Quality Settings When Exporting JPGs from Lightroom

The Lightroom export function allows you fine tune the quality of the resulting JPEGs in increments of single percentage points. But it turns out that the quality settings actually work in bands.

When you export JPG images from Lightroom you have a quality slider that goes from 0% to 100%. You can also manually type in a number for the quality setting. The feature allows you fine tune the quality in increments of one percent. So you’d think an image exported at 85% would be ever-so-slightly smaller and of less quality than one exported at 86%. It turns out that’s not the case.

I was just about to set up a new Lightroom export preset for a new online archive where I’d be using JPGs, and I wanted to settle on a JPG quality setting to use. For an archival / delivery use like this, I would typically use either 95% or 100%. I’ve often heard that there was no practical benefit to setting it at 100% but you do end up with much larger file sizes. And I’ve assumed that 95% keeps nearly all the quality benefits but reduces the filesize. But I thought I’d do a quick test to how much file size was really saved. The results surprised me.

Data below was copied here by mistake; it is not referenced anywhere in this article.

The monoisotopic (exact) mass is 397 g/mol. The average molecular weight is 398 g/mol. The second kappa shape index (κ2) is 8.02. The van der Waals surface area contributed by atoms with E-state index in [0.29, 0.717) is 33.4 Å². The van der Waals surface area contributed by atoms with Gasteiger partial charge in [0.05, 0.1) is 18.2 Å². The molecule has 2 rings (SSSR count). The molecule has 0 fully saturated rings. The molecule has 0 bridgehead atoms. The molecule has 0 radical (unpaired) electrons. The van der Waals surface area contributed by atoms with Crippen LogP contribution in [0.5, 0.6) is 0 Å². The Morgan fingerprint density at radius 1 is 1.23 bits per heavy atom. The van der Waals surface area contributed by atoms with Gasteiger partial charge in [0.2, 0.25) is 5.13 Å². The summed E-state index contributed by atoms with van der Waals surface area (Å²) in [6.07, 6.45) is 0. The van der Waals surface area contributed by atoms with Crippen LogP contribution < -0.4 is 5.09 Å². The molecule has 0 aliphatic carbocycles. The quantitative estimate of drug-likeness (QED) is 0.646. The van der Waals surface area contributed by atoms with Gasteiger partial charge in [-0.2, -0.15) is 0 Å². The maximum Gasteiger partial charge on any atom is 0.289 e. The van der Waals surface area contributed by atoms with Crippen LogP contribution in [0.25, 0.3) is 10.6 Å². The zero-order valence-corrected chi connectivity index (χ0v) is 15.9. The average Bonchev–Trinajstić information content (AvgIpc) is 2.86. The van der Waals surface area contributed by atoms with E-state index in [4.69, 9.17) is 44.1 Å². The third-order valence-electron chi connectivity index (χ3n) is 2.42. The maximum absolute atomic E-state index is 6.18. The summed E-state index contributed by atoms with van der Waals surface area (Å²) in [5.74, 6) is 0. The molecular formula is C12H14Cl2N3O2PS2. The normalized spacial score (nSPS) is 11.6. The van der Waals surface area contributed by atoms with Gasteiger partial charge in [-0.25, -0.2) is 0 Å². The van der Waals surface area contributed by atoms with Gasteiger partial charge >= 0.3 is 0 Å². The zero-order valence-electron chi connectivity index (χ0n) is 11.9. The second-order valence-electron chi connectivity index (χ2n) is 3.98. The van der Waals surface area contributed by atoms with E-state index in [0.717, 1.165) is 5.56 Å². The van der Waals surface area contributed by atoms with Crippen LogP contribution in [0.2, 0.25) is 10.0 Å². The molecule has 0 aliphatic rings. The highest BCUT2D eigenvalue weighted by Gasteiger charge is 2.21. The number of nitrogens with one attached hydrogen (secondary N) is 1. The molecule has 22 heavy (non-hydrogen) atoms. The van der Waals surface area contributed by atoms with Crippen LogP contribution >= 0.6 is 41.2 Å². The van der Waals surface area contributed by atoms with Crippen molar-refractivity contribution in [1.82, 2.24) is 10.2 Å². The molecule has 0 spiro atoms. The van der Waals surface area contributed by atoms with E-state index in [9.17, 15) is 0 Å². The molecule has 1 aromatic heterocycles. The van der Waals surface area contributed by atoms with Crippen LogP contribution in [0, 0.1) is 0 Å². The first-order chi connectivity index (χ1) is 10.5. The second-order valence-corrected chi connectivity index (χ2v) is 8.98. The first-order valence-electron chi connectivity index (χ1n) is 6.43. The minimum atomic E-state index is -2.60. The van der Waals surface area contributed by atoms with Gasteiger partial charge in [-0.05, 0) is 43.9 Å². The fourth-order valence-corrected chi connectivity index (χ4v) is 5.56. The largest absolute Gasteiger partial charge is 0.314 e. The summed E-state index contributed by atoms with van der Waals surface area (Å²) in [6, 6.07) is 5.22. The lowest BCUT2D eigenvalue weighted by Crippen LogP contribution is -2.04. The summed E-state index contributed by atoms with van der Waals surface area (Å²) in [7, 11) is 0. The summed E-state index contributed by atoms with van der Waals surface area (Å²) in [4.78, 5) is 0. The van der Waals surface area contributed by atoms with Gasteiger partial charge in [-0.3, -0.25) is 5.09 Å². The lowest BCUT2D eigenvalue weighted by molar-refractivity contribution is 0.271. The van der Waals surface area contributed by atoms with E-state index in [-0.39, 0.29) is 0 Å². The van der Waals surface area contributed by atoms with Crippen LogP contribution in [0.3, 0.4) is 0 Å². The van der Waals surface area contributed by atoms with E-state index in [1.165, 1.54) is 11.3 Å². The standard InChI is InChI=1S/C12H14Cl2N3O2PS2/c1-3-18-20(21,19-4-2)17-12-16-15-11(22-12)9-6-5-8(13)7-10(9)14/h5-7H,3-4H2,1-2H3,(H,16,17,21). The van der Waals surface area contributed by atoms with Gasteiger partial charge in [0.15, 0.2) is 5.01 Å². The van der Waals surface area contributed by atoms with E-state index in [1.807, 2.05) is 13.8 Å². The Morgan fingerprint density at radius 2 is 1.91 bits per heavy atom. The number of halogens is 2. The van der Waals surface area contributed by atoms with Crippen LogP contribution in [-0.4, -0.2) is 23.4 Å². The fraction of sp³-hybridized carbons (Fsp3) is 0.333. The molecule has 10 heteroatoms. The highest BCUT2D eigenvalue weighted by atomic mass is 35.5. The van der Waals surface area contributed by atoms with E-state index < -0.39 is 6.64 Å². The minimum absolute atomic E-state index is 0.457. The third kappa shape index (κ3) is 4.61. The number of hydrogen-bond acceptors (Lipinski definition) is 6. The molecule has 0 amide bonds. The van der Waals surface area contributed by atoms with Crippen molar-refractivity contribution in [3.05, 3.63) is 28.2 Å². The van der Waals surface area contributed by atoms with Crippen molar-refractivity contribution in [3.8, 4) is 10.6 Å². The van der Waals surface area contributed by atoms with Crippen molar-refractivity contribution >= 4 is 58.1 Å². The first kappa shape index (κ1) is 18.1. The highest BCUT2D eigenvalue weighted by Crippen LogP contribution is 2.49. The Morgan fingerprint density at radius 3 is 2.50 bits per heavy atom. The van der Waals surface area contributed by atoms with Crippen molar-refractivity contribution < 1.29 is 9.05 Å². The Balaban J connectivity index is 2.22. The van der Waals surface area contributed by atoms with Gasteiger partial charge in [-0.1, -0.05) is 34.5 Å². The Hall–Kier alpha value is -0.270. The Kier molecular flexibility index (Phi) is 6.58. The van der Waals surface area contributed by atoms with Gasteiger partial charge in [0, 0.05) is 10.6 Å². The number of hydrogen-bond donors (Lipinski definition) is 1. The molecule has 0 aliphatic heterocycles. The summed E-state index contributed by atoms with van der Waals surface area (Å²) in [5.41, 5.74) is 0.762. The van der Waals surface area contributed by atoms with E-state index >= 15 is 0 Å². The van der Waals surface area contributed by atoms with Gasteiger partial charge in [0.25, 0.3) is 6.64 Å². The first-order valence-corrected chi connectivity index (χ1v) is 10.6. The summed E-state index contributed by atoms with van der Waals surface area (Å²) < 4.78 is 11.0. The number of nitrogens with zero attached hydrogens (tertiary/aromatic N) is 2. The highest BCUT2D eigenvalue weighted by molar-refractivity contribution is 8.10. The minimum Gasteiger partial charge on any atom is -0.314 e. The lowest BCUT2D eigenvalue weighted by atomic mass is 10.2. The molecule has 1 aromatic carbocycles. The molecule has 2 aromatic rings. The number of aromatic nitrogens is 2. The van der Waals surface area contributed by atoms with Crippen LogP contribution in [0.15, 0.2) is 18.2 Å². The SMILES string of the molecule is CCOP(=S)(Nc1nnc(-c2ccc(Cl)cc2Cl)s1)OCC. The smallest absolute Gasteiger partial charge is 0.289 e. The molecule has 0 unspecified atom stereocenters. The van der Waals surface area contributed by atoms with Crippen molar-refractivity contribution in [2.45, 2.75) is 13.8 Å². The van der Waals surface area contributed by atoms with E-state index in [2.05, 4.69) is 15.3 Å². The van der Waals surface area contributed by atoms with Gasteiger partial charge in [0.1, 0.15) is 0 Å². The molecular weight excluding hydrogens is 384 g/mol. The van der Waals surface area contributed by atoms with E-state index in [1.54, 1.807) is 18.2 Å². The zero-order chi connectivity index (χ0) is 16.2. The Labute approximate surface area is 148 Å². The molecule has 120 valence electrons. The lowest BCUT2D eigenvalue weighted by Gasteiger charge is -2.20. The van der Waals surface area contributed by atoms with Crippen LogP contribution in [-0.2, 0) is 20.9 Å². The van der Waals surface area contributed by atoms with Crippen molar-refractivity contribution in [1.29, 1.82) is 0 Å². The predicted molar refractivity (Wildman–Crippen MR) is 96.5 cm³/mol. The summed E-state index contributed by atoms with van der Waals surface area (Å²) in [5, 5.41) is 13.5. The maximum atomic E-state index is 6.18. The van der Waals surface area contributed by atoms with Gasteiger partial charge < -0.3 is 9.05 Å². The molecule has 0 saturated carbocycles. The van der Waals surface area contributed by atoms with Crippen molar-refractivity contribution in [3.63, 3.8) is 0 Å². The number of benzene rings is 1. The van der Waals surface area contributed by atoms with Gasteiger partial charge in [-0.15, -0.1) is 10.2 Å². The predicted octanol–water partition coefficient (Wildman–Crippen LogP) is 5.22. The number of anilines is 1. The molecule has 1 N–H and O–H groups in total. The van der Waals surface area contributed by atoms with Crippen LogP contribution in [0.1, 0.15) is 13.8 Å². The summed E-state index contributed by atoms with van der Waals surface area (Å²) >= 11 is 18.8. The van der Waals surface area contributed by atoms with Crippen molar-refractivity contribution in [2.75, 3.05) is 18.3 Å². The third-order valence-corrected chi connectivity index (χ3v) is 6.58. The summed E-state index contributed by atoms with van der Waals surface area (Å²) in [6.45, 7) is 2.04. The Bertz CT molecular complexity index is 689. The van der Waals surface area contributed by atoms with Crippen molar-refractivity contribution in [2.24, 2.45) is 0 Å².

I used a large original file (without any export resizing) taken with a D800 so that any size differences would be noticeable. The original file dimensions are 7360 x 4912 pixels. Because JPG compression works by clumping similar tones together, I wanted to use an image with a mix of colors, a range of shading, and a fair amount of detail. I used this image of a ship navigating through Antarctic sea ice.

I exported the file multiple times, each time only changing the quality setting and the corresponding filename. All of the other export options were kept exactly the same. The files were exported without any resizing, and no post-export changes were applied. Since I wouldn’t normally use a quality setting below 60%, I ran the test between 60% and 100%. Here’s what I got:

There are obviously some big differences in file sizes with different amounts of compression applied. But that’s expected. What I didn’t expect is that the increments are in bands rather than individual percentage points. An image exported at 93% is identical to an image exported at 100%. And an image exported at 69% percent results in a file exactly the same as one at a quality setting of 62% (assuming you haven’t changed any other export settings, of course).

Of course, you might point out that those filesizes in that screenshot are rounded to 100K, and that the differences might be smaller than that. But it turns out they’re not. Here’s the filesystem size down to the byte for the file exported at a quality setting of 85 and another at 92.

So the filesize is the same, I hear you say, but that doesn’t meant that the compression is the same. Good point.

Because there’s no real way to visually tell differences that small, I took subjective perception out of the equation by using software specifically designed to tell the differences between files (known as diff software – I used Kaleidoscope) on a byte-by-byte basis.